A zero sum game

A zero sum game

Labour leader Sir Keir Starmer has U-turned on taking away the charitable status of private schools because the effect would be devastating.

Its removal would also have had the effect of schools abolishing assisted places, bursaries and scholarships for poorer students.

Starmer would have been criticised for harming the education of poor children, so he quickly back-tracked, as is his habit.

To have charitable status, independent schools must demonstrate that they make provision for those of modest means – usually by providing scholarships and bursaries.

If their charitable status were removed, schools would no longer have to provide them.

Instead of removing charitable status, Starmer has announced that his government would charge VAT on school fees. There are two reasons for this. One is political; it’ll be seen as targeting just wealthy people. It’s not accurate but that’s the perception he hopes will result. The other reason is financial.

But he has miscalculated.

So I did some calculations for him:

The belief that putting VAT on school fees will produce significant revenue is a fallacy.

Starmer hopes to raise £1.7 billion from this controversial policy and to plough it back into the state system.

There are about 620,000 children being educated in the private system at present (about seven per cent of children).

The VAT will increase fees by around £4,000-£5,000 per annum and many of the parents will have more than one child in the system, which will prove impossible for them.

It looks like an easy win for Starmer because it appears to raise nearly £2 billion if all goes to plan. However, this is unlikely for the following reasons:

Many parents will not be able to pay the increased fees and will be forced to put their children into the state system.

This will be exacerbated by the fact that many of these schools would no longer be able to afford as many bursaries and scholarships that reduce a child’s fees, because their income would fall.

Some independent schools on the margin will close, as happened during the last recession. This will send many more children back into the state system. The top schools will always survive but many middle-ranking ones will just go to the wall.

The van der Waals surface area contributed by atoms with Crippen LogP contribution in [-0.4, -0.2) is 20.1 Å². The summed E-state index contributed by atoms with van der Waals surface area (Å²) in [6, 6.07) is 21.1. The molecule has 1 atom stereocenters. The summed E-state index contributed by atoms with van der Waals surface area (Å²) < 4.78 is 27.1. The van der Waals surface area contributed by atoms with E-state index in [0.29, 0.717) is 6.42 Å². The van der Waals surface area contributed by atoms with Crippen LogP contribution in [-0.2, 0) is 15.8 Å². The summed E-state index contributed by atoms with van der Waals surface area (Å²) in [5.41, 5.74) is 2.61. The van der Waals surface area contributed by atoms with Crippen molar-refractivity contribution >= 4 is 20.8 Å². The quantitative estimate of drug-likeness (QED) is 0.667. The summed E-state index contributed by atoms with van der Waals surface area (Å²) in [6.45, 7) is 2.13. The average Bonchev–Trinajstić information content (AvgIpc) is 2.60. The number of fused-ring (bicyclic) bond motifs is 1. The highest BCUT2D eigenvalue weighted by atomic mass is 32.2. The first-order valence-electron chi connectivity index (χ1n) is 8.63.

The cost-of-living crisis with high inflation and increased mortgages already means that many parents can no longer afford the fees they currently pay – again, more children are ending up in the state system.

Every child that is educated in the private system saves the government about £7,500 a year because parents are in effect paying twice. They pay for their child to be educated in the state system through their taxes, and also pay fees for a private school place. You could argue that it saves the government £15,000 a year per child because they are saving on a state place and the parents are buying a place on the private system.

This is the likely end game scenario. Around one fifth of children (124,000) currently being educated in the private system will probably end up back in the state system.

It costs the government about £7,500 for each child per year.

If we multiply 124,000 by £7,500 it comes to £930 million (nearly £1 billion).

If we take into account the doubling effect described above, it will cost around £2 billion.

The effects of Starmer’s VAT hike on school fees will in fact cost any future government a lot more money.

Plus the fact that on top of this the state system cannot take in all these children without considerable investment in more teachers and classroom space.

Private school teachers can be recruited, but building more classrooms is expensive and won’t happen quickly.

For a headline, Starmer is willing to hammer the education system.

And let’s not forget the advantage Starmer received from a private school education.

It was initially a grammar school but became independent in 1976 while Starmer attended, and he was exempt from paying fees.

Aged 16 he received a bursary.

He had the privilege of an independent school education for free but seems determined to wrest this pathway from aspirant parents who want to pursue the independent school route for their children.